What Happens at the Doctor's Office?
If you’re reading this, you’ve probably already seen your doctor about your joint pain. Now you’ll have visits regularly, so he or she can see how you are doing. Some parts of these exams might seem strange or silly. Your doctor might ask you to wiggle your arms or clap your feet together. He or she might even tickle you to see how you move. That can show your doctor how well joints are working.
Here are some other things your doctor might do:
- Ask how you and your joints are feeling.
- Feel your joints.
- Ask you to move your joints and then move them for you.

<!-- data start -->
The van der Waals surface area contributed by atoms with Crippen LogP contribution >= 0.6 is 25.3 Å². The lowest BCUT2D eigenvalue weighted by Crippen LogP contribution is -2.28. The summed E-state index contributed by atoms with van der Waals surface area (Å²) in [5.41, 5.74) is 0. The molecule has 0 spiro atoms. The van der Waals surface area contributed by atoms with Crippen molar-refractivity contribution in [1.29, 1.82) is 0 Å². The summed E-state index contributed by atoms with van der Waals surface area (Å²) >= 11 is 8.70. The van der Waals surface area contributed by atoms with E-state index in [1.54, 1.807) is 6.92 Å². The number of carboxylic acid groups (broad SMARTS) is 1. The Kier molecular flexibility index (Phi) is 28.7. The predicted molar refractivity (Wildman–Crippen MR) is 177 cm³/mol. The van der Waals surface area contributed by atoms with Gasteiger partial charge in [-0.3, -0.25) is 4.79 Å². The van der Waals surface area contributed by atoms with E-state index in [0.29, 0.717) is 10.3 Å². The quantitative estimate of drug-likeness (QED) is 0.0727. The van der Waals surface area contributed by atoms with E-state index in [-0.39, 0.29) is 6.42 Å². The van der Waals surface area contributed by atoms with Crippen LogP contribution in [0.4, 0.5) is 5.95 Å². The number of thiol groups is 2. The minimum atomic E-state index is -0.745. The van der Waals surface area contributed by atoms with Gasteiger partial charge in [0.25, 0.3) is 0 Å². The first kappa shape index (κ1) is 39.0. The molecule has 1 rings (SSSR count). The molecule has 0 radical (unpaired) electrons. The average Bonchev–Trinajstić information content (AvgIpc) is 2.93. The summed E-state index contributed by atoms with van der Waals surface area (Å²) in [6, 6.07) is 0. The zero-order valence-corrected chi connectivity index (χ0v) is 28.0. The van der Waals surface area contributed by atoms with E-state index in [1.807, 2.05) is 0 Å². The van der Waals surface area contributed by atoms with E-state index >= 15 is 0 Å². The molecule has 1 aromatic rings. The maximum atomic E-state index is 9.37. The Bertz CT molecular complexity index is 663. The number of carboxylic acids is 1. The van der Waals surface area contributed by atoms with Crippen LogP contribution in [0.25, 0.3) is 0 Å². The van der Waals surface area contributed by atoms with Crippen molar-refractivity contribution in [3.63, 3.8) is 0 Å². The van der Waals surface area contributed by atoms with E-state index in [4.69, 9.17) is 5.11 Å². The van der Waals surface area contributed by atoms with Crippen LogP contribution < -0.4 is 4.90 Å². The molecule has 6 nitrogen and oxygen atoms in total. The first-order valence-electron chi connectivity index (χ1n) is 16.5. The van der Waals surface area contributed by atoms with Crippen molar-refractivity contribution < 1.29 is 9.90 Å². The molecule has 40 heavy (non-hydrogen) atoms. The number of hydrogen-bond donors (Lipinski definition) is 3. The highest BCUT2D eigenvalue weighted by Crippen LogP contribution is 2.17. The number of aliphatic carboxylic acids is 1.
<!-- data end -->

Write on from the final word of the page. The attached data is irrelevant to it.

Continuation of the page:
- Watch how you move when walking and getting off the examination table.
- Look for lumps and bumps on your body.
- Examine your eyes.
Your doctor may order special tests from time to time to see if your medicines and treatments are working properly. If your doctor orders these tests, you may need to visit a special office or a hospital.
- Laboratory tests examine blood and urine. A health worker will use a needle to take a small amount of blood from your arm or ask you to pee in a cup.
- Imaging tests, like X-rays or MRIs, take pictures of the inside of your body. A health worker will ask you to lie on a table or in a machine that looks like a big tube. You may be given an injection first. This helps you relax and stay still for the test.
Over time, you and your doctor will get to know each other pretty well. With each visit, you’ll feel more comfortable. After a while, these exams won’t seem like such a big deal.